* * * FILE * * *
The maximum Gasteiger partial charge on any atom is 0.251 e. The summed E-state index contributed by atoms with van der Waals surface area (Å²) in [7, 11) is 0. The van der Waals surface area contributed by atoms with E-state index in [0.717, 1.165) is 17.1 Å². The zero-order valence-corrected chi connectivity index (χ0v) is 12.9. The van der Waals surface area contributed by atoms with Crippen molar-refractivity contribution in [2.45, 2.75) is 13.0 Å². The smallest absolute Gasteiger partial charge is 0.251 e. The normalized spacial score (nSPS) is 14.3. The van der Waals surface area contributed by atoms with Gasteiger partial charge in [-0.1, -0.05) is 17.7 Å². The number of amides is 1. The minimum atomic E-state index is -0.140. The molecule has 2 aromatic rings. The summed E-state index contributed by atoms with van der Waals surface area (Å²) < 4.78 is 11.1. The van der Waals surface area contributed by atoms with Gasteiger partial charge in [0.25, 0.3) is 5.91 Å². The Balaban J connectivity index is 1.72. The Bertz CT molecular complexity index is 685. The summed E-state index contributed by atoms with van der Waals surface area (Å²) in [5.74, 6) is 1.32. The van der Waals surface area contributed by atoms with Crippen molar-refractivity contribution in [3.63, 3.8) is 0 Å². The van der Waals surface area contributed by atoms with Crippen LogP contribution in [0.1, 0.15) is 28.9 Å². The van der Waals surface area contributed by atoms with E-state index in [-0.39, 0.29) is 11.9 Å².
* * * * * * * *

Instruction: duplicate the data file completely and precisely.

The maximum Gasteiger partial charge on any atom is 0.251 e. The summed E-state index contributed by atoms with van der Waals surface area (Å²) in [7, 11) is 0. The van der Waals surface area contributed by atoms with E-state index in [0.717, 1.165) is 17.1 Å². The zero-order valence-corrected chi connectivity index (χ0v) is 12.9. The van der Waals surface area contributed by atoms with Crippen molar-refractivity contribution in [2.45, 2.75) is 13.0 Å². The smallest absolute Gasteiger partial charge is 0.251 e. The normalized spacial score (nSPS) is 14.3. The van der Waals surface area contributed by atoms with Gasteiger partial charge in [-0.1, -0.05) is 17.7 Å². The number of amides is 1. The minimum atomic E-state index is -0.140. The molecule has 2 aromatic rings. The summed E-state index contributed by atoms with van der Waals surface area (Å²) < 4.78 is 11.1. The van der Waals surface area contributed by atoms with Gasteiger partial charge in [0.25, 0.3) is 5.91 Å². The Balaban J connectivity index is 1.72. The Bertz CT molecular complexity index is 685. The summed E-state index contributed by atoms with van der Waals surface area (Å²) in [5.74, 6) is 1.32. The van der Waals surface area contributed by atoms with Crippen molar-refractivity contribution in [3.63, 3.8) is 0 Å². The van der Waals surface area contributed by atoms with Crippen LogP contribution in [0.1, 0.15) is 28.9 Å². The van der Waals surface area contributed by atoms with E-state index in [-0.39, 0.29) is 11.9 Å².